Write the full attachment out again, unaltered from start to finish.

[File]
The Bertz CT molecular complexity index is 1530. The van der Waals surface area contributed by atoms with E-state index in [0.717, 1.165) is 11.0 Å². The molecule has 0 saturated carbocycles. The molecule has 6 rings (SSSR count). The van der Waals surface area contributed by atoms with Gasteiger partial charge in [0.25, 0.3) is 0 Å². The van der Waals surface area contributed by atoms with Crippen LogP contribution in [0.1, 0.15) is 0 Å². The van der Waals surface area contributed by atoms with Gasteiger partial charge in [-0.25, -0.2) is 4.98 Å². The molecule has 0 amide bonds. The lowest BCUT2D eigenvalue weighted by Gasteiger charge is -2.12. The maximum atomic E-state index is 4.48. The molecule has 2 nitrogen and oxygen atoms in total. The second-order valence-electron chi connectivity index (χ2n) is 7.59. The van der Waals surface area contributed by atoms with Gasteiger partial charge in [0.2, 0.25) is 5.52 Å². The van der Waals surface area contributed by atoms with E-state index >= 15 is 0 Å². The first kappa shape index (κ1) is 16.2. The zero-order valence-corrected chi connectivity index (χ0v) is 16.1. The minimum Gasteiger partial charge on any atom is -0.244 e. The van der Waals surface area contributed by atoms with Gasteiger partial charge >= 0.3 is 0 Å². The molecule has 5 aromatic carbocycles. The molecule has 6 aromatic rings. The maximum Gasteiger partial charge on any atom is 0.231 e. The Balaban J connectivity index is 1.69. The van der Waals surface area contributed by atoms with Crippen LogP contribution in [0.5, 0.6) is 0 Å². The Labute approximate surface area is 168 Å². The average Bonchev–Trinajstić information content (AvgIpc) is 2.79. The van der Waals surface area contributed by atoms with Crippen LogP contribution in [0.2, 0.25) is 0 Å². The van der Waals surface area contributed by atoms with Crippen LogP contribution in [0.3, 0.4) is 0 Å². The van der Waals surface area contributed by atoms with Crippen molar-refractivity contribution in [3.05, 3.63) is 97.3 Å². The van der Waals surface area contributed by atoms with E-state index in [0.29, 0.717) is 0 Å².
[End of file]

The Bertz CT molecular complexity index is 1530. The van der Waals surface area contributed by atoms with E-state index in [0.717, 1.165) is 11.0 Å². The molecule has 0 saturated carbocycles. The molecule has 6 rings (SSSR count). The van der Waals surface area contributed by atoms with Gasteiger partial charge in [0.25, 0.3) is 0 Å². The van der Waals surface area contributed by atoms with Crippen LogP contribution in [0.1, 0.15) is 0 Å². The van der Waals surface area contributed by atoms with Gasteiger partial charge in [-0.25, -0.2) is 4.98 Å². The molecule has 0 amide bonds. The lowest BCUT2D eigenvalue weighted by Gasteiger charge is -2.12. The maximum atomic E-state index is 4.48. The molecule has 2 nitrogen and oxygen atoms in total. The second-order valence-electron chi connectivity index (χ2n) is 7.59. The van der Waals surface area contributed by atoms with Gasteiger partial charge in [0.2, 0.25) is 5.52 Å². The van der Waals surface area contributed by atoms with E-state index >= 15 is 0 Å². The first kappa shape index (κ1) is 16.2. The zero-order valence-corrected chi connectivity index (χ0v) is 16.1. The minimum Gasteiger partial charge on any atom is -0.244 e. The van der Waals surface area contributed by atoms with Gasteiger partial charge >= 0.3 is 0 Å². The molecule has 5 aromatic carbocycles. The molecule has 6 aromatic rings. The maximum Gasteiger partial charge on any atom is 0.231 e. The Balaban J connectivity index is 1.69. The van der Waals surface area contributed by atoms with Crippen LogP contribution in [0.5, 0.6) is 0 Å². The Labute approximate surface area is 168 Å². The average Bonchev–Trinajstić information content (AvgIpc) is 2.79. The van der Waals surface area contributed by atoms with Crippen LogP contribution in [0.2, 0.25) is 0 Å². The van der Waals surface area contributed by atoms with Crippen LogP contribution in [0.3, 0.4) is 0 Å². The van der Waals surface area contributed by atoms with Crippen molar-refractivity contribution in [3.05, 3.63) is 97.3 Å². The van der Waals surface area contributed by atoms with E-state index in [0.29, 0.717) is 0 Å².